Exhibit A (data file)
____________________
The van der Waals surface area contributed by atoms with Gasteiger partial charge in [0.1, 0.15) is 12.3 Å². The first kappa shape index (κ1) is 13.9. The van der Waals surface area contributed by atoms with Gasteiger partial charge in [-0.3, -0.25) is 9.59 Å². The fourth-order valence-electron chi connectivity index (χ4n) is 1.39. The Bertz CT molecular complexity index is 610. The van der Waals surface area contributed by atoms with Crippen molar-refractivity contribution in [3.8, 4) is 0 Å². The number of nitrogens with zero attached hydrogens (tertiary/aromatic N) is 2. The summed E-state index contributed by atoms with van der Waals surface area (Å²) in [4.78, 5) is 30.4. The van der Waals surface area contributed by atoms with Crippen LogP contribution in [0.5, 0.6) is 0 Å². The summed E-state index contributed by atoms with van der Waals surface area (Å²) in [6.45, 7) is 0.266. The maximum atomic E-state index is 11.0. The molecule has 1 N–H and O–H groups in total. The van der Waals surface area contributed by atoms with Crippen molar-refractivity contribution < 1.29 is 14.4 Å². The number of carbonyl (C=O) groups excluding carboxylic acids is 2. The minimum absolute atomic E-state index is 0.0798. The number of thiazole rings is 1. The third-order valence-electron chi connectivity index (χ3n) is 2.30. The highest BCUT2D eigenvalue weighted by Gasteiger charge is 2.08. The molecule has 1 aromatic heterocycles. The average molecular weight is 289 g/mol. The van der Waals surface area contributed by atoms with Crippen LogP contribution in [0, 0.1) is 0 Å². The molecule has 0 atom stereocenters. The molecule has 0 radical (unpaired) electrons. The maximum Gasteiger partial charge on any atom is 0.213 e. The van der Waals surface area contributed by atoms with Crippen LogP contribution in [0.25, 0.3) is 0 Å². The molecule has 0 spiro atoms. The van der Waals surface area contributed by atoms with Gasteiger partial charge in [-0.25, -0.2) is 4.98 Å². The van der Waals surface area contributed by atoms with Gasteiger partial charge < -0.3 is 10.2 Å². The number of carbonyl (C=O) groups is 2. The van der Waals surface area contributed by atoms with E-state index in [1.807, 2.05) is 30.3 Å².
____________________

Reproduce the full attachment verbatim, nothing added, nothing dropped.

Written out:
The van der Waals surface area contributed by atoms with Gasteiger partial charge in [0.1, 0.15) is 12.3 Å². The first kappa shape index (κ1) is 13.9. The van der Waals surface area contributed by atoms with Gasteiger partial charge in [-0.3, -0.25) is 9.59 Å². The fourth-order valence-electron chi connectivity index (χ4n) is 1.39. The Bertz CT molecular complexity index is 610. The van der Waals surface area contributed by atoms with Crippen molar-refractivity contribution in [3.8, 4) is 0 Å². The number of nitrogens with zero attached hydrogens (tertiary/aromatic N) is 2. The summed E-state index contributed by atoms with van der Waals surface area (Å²) in [4.78, 5) is 30.4. The van der Waals surface area contributed by atoms with Crippen LogP contribution in [0.5, 0.6) is 0 Å². The summed E-state index contributed by atoms with van der Waals surface area (Å²) in [6.45, 7) is 0.266. The maximum atomic E-state index is 11.0. The molecule has 1 N–H and O–H groups in total. The van der Waals surface area contributed by atoms with Crippen molar-refractivity contribution < 1.29 is 14.4 Å². The number of carbonyl (C=O) groups excluding carboxylic acids is 2. The minimum absolute atomic E-state index is 0.0798. The number of thiazole rings is 1. The third-order valence-electron chi connectivity index (χ3n) is 2.30. The highest BCUT2D eigenvalue weighted by Gasteiger charge is 2.08. The molecule has 1 aromatic heterocycles. The average molecular weight is 289 g/mol. The van der Waals surface area contributed by atoms with Crippen LogP contribution in [0, 0.1) is 0 Å². The molecule has 0 atom stereocenters. The molecule has 0 radical (unpaired) electrons. The maximum Gasteiger partial charge on any atom is 0.213 e. The van der Waals surface area contributed by atoms with Crippen LogP contribution in [0.25, 0.3) is 0 Å². The molecule has 0 spiro atoms. The van der Waals surface area contributed by atoms with Gasteiger partial charge in [-0.25, -0.2) is 4.98 Å². The van der Waals surface area contributed by atoms with Gasteiger partial charge < -0.3 is 10.2 Å². The number of carbonyl (C=O) groups is 2. The van der Waals surface area contributed by atoms with E-state index in [1.807, 2.05) is 30.3 Å².